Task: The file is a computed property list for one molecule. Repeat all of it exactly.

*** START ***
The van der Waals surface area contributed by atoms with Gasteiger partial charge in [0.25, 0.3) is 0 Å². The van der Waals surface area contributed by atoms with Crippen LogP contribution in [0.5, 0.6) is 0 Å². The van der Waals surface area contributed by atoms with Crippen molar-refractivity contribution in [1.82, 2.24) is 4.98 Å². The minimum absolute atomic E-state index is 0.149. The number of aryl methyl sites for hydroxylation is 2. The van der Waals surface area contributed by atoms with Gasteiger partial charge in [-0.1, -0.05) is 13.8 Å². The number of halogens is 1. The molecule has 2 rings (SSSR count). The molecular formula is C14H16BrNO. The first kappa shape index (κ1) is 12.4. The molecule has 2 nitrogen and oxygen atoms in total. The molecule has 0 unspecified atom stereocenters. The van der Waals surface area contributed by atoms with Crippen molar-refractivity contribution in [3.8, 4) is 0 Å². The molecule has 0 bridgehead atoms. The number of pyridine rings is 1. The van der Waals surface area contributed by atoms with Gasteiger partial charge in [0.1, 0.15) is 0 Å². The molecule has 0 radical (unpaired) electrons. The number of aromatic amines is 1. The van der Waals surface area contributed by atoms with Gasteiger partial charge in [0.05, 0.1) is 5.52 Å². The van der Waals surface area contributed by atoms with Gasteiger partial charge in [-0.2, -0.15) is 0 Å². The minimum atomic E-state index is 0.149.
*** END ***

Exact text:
The van der Waals surface area contributed by atoms with Gasteiger partial charge in [0.25, 0.3) is 0 Å². The van der Waals surface area contributed by atoms with Crippen LogP contribution in [0.5, 0.6) is 0 Å². The van der Waals surface area contributed by atoms with Crippen molar-refractivity contribution in [1.82, 2.24) is 4.98 Å². The minimum absolute atomic E-state index is 0.149. The number of aryl methyl sites for hydroxylation is 2. The van der Waals surface area contributed by atoms with Gasteiger partial charge in [-0.1, -0.05) is 13.8 Å². The number of halogens is 1. The molecule has 2 rings (SSSR count). The molecular formula is C14H16BrNO. The first kappa shape index (κ1) is 12.4. The molecule has 2 nitrogen and oxygen atoms in total. The molecule has 0 unspecified atom stereocenters. The van der Waals surface area contributed by atoms with Crippen molar-refractivity contribution in [3.8, 4) is 0 Å². The molecule has 0 bridgehead atoms. The number of pyridine rings is 1. The van der Waals surface area contributed by atoms with Gasteiger partial charge in [0.1, 0.15) is 0 Å². The molecule has 0 radical (unpaired) electrons. The number of aromatic amines is 1. The van der Waals surface area contributed by atoms with Gasteiger partial charge in [0.05, 0.1) is 5.52 Å². The van der Waals surface area contributed by atoms with Gasteiger partial charge in [-0.2, -0.15) is 0 Å². The minimum atomic E-state index is 0.149.